ORANGE COUNTY, Fla. — Everything Abrahan Canaan does is a task. Getting out of his wheelchair, taking off his sweater and shoes, it’s all exhausting and time consuming because he’s paralyzed from the waist down.
He’s been living this way since 2017, which is when he walked out of a Walmart with a buck knife and encountered Orange County deputies called to the store because employees were concerned about his behavior.
Canaan lives with schizophrenia and said he believes someone should’ve realized he just needed help that day outside of an east Orange County Walmart.
One of the deputies told the jury he fired his weapon because as he stood to the left of Canaan’s vehicle, he felt Canaan was trying to run him down.
“We need to be cognizant of the fact that law enforcement needs better training in dealing with people with mental illness,” Attorney Randy E. Lambert told Channel 9 investigative reporter Daralene Jones.
The body camera video shows what happened from the perspective of the first deputies to arrive on the scene. One of them pulls up to Canaan as he is walking out of the store with that knife in his hand.
“Get on the ground! I’m going to shoot you right now, dude,” the deputy can be heard shouting, while holding his gun.
Another deputy can be heard in the background saying, “less lethal.” Canaan can be seen walking toward his car, and he turns his head toward the deputy, gets into his car and drives off. That’s when deputies started firing.
“He was just scared because the officers said they were going to shoot him. He got in his car to leave, which was his intent to begin with, and then he got in his car and they shot him. They actually shot 14 times into the car,” co-counsel Mark O’Mara said.
A federal lawsuit alleges two deputies used unauthorized and unreasonable deadly force when one fired his handgun and another an AR-15 type rifle. Three rounds, the lawsuit claims, were fired when Canaan was approximately 200 feet away and one bullet traveled over 450 feet across a roadway through a convenience store.
These days, Canaan’s injuries prevent him from using his car. We spoke to Canaan, with his attorneys by his side, through Zoom because he’s currently staying at a nursing home to receive care.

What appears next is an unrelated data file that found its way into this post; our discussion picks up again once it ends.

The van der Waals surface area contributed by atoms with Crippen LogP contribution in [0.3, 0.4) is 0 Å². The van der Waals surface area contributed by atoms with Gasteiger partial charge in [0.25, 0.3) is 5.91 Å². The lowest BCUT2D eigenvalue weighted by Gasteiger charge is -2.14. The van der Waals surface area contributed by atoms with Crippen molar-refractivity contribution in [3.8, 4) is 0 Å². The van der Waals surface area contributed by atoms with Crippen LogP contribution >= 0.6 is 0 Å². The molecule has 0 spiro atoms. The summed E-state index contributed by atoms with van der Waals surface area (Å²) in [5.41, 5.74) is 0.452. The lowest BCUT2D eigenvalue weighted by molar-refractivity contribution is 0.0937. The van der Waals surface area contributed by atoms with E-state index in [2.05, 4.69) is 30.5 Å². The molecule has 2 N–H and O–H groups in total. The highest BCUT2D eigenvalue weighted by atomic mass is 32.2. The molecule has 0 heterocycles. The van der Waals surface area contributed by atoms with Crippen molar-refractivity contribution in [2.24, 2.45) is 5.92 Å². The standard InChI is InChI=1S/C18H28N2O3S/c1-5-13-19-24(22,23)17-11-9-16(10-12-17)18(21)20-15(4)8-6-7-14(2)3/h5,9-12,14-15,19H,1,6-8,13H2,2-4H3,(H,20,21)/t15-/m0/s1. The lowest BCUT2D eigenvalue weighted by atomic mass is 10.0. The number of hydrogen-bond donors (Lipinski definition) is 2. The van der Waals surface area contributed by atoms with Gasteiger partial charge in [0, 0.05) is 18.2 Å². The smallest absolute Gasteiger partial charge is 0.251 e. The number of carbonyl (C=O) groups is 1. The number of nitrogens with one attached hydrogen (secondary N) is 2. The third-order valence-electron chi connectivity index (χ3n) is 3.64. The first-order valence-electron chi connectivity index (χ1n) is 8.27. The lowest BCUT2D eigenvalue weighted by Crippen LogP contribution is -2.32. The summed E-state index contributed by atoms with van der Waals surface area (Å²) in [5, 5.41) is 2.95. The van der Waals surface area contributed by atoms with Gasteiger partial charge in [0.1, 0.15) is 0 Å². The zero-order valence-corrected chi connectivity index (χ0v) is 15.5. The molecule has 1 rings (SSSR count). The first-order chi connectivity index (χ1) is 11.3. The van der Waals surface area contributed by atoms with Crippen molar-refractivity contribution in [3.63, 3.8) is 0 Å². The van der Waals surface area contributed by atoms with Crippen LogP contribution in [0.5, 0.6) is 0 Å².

“My lower back is too weak, so I can only spend a half an hour, 45 minutes, and then I have to lay down for hours,” Canaan said.
A sheriff’s office spokesperson said they don’t comment on pending litigation.
Canaan first shared his story with Jones in 2019 when she did an extensive report on police use of force in Central Florida. Canaan was not charged with a crime because he never threatened anyone with that knife. But he was initially arrested for what deputies believed was aggravated assault with a deadly weapon against a law enforcement officer.
One of the deputies said then that he fired his weapon because he felt Canaan was trying to run him down as he drove away. The case was dropped.
The federal lawsuit is in the early stages, but once it gets going, county attorneys may have to answer questions in federal court, where a jury may get to decide if Canaan is compensated.
“How exactly do you compensate someone for taking a decade of their life, and the rest of the life that they do have is 22 hours in a bed?” O’Mara said.
Canaan is hopeful a jury will award enough to get him out of the nursing home he’s confined to and into his own home, one capable of accommodating his special needs. The deputy was asked why he didn’t use a taser when he encountered Canaan. He said the effects of a Taser only last about five seconds and that he wasn’t close enough to him.